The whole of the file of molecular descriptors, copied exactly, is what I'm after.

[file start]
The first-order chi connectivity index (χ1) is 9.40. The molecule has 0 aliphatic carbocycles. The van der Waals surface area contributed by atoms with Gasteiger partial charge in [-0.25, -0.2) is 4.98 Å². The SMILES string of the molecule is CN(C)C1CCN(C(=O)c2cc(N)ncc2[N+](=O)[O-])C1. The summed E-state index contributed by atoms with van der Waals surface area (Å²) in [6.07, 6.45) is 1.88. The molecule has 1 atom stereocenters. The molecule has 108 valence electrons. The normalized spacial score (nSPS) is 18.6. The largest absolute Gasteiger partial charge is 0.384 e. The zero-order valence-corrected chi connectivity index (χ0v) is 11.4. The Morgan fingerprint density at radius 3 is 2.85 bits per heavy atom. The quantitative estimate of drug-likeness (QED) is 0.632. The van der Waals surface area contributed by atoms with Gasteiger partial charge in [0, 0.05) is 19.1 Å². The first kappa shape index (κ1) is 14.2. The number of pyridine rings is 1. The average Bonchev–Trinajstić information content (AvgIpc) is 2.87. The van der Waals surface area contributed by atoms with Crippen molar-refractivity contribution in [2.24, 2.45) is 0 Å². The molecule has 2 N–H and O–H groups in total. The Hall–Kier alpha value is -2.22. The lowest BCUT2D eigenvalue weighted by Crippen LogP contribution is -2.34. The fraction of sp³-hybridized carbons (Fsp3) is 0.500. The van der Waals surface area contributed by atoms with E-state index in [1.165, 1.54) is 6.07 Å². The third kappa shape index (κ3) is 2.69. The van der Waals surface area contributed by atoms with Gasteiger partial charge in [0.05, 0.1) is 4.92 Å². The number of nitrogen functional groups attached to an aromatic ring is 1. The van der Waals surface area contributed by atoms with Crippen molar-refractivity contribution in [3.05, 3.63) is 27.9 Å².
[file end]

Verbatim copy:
The first-order chi connectivity index (χ1) is 9.40. The molecule has 0 aliphatic carbocycles. The van der Waals surface area contributed by atoms with Gasteiger partial charge in [-0.25, -0.2) is 4.98 Å². The SMILES string of the molecule is CN(C)C1CCN(C(=O)c2cc(N)ncc2[N+](=O)[O-])C1. The summed E-state index contributed by atoms with van der Waals surface area (Å²) in [6.07, 6.45) is 1.88. The molecule has 1 atom stereocenters. The molecule has 108 valence electrons. The normalized spacial score (nSPS) is 18.6. The largest absolute Gasteiger partial charge is 0.384 e. The zero-order valence-corrected chi connectivity index (χ0v) is 11.4. The Morgan fingerprint density at radius 3 is 2.85 bits per heavy atom. The quantitative estimate of drug-likeness (QED) is 0.632. The van der Waals surface area contributed by atoms with Gasteiger partial charge in [0, 0.05) is 19.1 Å². The first kappa shape index (κ1) is 14.2. The number of pyridine rings is 1. The average Bonchev–Trinajstić information content (AvgIpc) is 2.87. The van der Waals surface area contributed by atoms with Crippen molar-refractivity contribution in [2.24, 2.45) is 0 Å². The molecule has 2 N–H and O–H groups in total. The Hall–Kier alpha value is -2.22. The lowest BCUT2D eigenvalue weighted by Crippen LogP contribution is -2.34. The fraction of sp³-hybridized carbons (Fsp3) is 0.500. The van der Waals surface area contributed by atoms with E-state index in [1.165, 1.54) is 6.07 Å². The third kappa shape index (κ3) is 2.69. The van der Waals surface area contributed by atoms with Gasteiger partial charge in [0.05, 0.1) is 4.92 Å². The number of nitrogen functional groups attached to an aromatic ring is 1. The van der Waals surface area contributed by atoms with Crippen molar-refractivity contribution in [3.05, 3.63) is 27.9 Å².